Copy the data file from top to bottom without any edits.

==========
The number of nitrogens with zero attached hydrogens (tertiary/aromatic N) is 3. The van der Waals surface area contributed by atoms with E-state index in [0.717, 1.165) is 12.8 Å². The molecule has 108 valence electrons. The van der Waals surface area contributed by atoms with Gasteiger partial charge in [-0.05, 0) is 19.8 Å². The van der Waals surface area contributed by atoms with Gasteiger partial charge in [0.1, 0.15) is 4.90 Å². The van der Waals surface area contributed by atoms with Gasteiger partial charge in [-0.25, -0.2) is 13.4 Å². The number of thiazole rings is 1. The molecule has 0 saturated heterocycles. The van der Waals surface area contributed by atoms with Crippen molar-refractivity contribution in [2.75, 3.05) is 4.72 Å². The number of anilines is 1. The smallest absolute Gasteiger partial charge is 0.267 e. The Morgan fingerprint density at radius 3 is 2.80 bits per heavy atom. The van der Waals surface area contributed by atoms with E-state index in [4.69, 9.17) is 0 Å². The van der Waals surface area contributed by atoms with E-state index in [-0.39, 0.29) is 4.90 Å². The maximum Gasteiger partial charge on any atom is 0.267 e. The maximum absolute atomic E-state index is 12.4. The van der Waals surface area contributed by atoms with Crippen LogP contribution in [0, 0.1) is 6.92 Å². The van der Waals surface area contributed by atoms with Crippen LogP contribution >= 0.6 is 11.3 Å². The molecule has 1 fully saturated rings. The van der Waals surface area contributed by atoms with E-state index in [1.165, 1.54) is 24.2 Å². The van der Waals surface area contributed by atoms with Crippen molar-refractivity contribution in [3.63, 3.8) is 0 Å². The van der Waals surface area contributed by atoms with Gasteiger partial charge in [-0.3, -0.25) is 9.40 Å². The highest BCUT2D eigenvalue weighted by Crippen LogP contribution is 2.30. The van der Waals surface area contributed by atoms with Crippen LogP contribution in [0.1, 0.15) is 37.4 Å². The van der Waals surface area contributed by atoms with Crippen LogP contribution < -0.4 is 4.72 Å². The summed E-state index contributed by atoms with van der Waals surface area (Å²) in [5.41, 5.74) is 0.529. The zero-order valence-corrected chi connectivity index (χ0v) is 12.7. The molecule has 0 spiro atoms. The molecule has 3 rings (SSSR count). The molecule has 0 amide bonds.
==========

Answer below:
The number of nitrogens with zero attached hydrogens (tertiary/aromatic N) is 3. The van der Waals surface area contributed by atoms with E-state index in [0.717, 1.165) is 12.8 Å². The molecule has 108 valence electrons. The van der Waals surface area contributed by atoms with Gasteiger partial charge in [-0.05, 0) is 19.8 Å². The van der Waals surface area contributed by atoms with Gasteiger partial charge in [0.1, 0.15) is 4.90 Å². The van der Waals surface area contributed by atoms with Gasteiger partial charge in [-0.25, -0.2) is 13.4 Å². The number of thiazole rings is 1. The molecule has 0 saturated heterocycles. The van der Waals surface area contributed by atoms with Crippen molar-refractivity contribution in [2.75, 3.05) is 4.72 Å². The number of anilines is 1. The smallest absolute Gasteiger partial charge is 0.267 e. The Morgan fingerprint density at radius 3 is 2.80 bits per heavy atom. The van der Waals surface area contributed by atoms with E-state index in [4.69, 9.17) is 0 Å². The van der Waals surface area contributed by atoms with E-state index in [-0.39, 0.29) is 4.90 Å². The maximum Gasteiger partial charge on any atom is 0.267 e. The maximum absolute atomic E-state index is 12.4. The van der Waals surface area contributed by atoms with Crippen LogP contribution in [0, 0.1) is 6.92 Å². The van der Waals surface area contributed by atoms with Crippen LogP contribution >= 0.6 is 11.3 Å². The molecule has 1 fully saturated rings. The van der Waals surface area contributed by atoms with E-state index in [1.165, 1.54) is 24.2 Å². The van der Waals surface area contributed by atoms with Crippen molar-refractivity contribution in [3.63, 3.8) is 0 Å². The van der Waals surface area contributed by atoms with Gasteiger partial charge in [-0.3, -0.25) is 9.40 Å². The highest BCUT2D eigenvalue weighted by Crippen LogP contribution is 2.30. The van der Waals surface area contributed by atoms with Crippen LogP contribution in [0.1, 0.15) is 37.4 Å². The van der Waals surface area contributed by atoms with Crippen LogP contribution < -0.4 is 4.72 Å². The summed E-state index contributed by atoms with van der Waals surface area (Å²) in [5.41, 5.74) is 0.529. The zero-order valence-corrected chi connectivity index (χ0v) is 12.7. The molecule has 0 spiro atoms. The molecule has 3 rings (SSSR count). The molecule has 0 amide bonds.